11. Real numbers

Any foundation of mathematics worthy of its name must eventually address the construction of real numbers as understood by mathematical analysis, namely as a completePlanetmathPlanetmathPlanetmathPlanetmathPlanetmathPlanetmath archimedeanPlanetmathPlanetmathPlanetmathPlanetmath ordered field. There are two notions of completeness. The one by Cauchy requires that the reals be closed underPlanetmathPlanetmath limits of Cauchy sequencesMathworldPlanetmathPlanetmath, while the stronger one by Dedekind requires closureMathworldPlanetmathPlanetmath under Dedekind cutsMathworldPlanetmath. These lead to two ways of constructing reals, which we study in \autorefsec:dedekind-reals and \autorefsec:cauchy-reals, respectively. In \autorefRD-final-field,\autorefRC-initial-Cauchy-complete we characterize the two constructions in terms of universal propertiesMathworldPlanetmath: the Dedekind reals are the final archimedean ordered field, and the Cauchy reals the initial Cauchy complete archimedean ordered field.

In traditional constructive mathematics, real numbers always seem to require certain compromises. For example, the Dedekind reals work better with power setsMathworldPlanetmath or some other form of impredicativity, while Cauchy reals work well in the presence of countable choice. However, we give a new construction of the Cauchy reals as a higher inductive-inductive type that seems to be a third possibility, which requires neither power sets nor countable choice.

In \autorefsec:comp-cauchy-dedek we compare the two constructions of reals. The Cauchy reals are included in the Dedekind reals. They coincide if excluded middle or countable choice holds, but in general the inclusion might be proper.

In \autorefsec:compactness-interval we consider three notions of compactness of the closed intervalMathworldPlanetmath [0,1]. We first show that [0,1] is metrically compactPlanetmathPlanetmath in the sense that it is complete and totally boundedPlanetmathPlanetmath, and that uniformly continuous maps on metrically compact spaces behave as expected. In contrast, the Bolzano–Weierstraß property that every sequenceMathworldPlanetmathPlanetmath has a convergentMathworldPlanetmathPlanetmath subsequence implies the limited principle of omniscience, which is an instance of excluded middle. Finally, we discuss Heine-Borel compactness. A naive formulation of the finite subcover property does not work, but a proof relevant notion of inductive covers does. This sectionPlanetmathPlanetmathPlanetmathPlanetmathPlanetmathPlanetmath is basically standard constructive analysis.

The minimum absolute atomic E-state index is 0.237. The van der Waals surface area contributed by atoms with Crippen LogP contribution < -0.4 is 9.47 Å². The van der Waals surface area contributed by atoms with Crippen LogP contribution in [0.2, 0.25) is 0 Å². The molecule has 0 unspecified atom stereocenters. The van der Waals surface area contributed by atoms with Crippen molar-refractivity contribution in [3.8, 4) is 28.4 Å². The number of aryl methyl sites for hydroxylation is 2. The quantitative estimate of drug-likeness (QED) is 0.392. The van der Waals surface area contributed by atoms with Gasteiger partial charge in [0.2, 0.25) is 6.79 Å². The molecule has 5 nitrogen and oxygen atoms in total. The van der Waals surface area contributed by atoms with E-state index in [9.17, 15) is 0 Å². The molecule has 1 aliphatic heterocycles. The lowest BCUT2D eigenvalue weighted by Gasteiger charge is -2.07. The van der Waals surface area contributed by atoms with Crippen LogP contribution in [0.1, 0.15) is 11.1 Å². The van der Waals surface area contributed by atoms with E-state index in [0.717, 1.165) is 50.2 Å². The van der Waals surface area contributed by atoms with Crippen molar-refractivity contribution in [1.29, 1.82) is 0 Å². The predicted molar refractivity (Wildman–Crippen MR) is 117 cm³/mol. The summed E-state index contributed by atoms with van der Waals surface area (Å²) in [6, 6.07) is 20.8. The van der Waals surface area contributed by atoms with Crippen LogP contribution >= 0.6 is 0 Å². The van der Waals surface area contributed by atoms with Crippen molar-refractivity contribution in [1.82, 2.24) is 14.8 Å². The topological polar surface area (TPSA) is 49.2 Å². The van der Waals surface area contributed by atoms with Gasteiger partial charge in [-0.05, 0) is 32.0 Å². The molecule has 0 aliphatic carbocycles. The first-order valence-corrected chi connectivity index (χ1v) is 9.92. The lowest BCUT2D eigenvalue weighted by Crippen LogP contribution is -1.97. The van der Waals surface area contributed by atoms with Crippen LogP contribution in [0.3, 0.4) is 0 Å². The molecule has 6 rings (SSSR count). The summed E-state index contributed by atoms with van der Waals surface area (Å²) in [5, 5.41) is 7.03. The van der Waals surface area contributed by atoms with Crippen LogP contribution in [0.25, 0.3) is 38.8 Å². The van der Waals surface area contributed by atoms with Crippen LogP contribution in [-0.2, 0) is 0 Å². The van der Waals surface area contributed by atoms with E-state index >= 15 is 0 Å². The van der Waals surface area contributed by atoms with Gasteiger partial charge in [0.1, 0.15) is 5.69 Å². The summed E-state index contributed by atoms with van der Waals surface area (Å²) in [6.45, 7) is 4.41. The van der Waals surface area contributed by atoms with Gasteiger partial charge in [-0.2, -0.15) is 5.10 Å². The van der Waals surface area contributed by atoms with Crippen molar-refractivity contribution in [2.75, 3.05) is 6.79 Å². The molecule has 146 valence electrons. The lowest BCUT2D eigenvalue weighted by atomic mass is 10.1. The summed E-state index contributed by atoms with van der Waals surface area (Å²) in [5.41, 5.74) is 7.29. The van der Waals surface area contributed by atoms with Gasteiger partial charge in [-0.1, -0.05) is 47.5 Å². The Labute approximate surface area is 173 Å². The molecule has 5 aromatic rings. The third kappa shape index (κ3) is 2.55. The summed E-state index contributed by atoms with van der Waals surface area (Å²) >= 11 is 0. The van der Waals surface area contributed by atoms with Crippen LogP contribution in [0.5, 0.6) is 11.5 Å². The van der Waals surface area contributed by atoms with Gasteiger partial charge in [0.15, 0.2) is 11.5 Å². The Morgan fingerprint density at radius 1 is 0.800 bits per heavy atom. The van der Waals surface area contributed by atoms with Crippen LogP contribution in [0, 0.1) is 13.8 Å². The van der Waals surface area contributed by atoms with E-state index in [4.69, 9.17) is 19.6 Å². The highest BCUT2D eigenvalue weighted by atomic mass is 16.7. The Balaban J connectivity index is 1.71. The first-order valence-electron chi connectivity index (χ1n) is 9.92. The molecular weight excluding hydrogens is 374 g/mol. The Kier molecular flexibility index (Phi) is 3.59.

The development of real numbers and analysis in homotopy type theory can be easily made compatible with classical mathematics. By assuming excluded middle and the axiom of choiceMathworldPlanetmath we get standard classical analysis: the Dedekind and Cauchy reals coincide, foundational questions about the impredicative nature of the Dedekind reals disappear, and the interval is as compact as it could be.

We close the chapter by constructing Conway’s surreals as a higher inductive-inductive type in \autorefsec:surreals; the construction is more natural in univalent type theoryPlanetmathPlanetmath than in classical set theoryMathworldPlanetmath.

In additionPlanetmathPlanetmath to the basic theory of \autorefcha:basics,\autorefcha:logic, as noted above we use “higher inductive-inductive types” for the Cauchy reals and the surreals: these combine the ideas of \autorefcha:hits with the notion of inductive-inductive type mentioned in \autorefsec:generalizationsPlanetmathPlanetmath. We will also frequently use the traditional logical notation described in \autorefsubsec:prop-trunc, and the fact (proven in \autorefsec:piw-pretopos) that our “sets” behave the way we would expect.

Note that the total space of the universal cover of the circle, which in \autorefsubsec:pi1s1-homotopy-theory played a role similar to “the real numbers” in classical algebraic topology, is not the type of reals we are looking for. That type is contractible, and thus equivalentMathworldPlanetmathPlanetmathPlanetmathPlanetmath to the singleton type, so it cannot be equipped with a non-trivial algebraic structurePlanetmathPlanetmath.

Title 11. Real numbers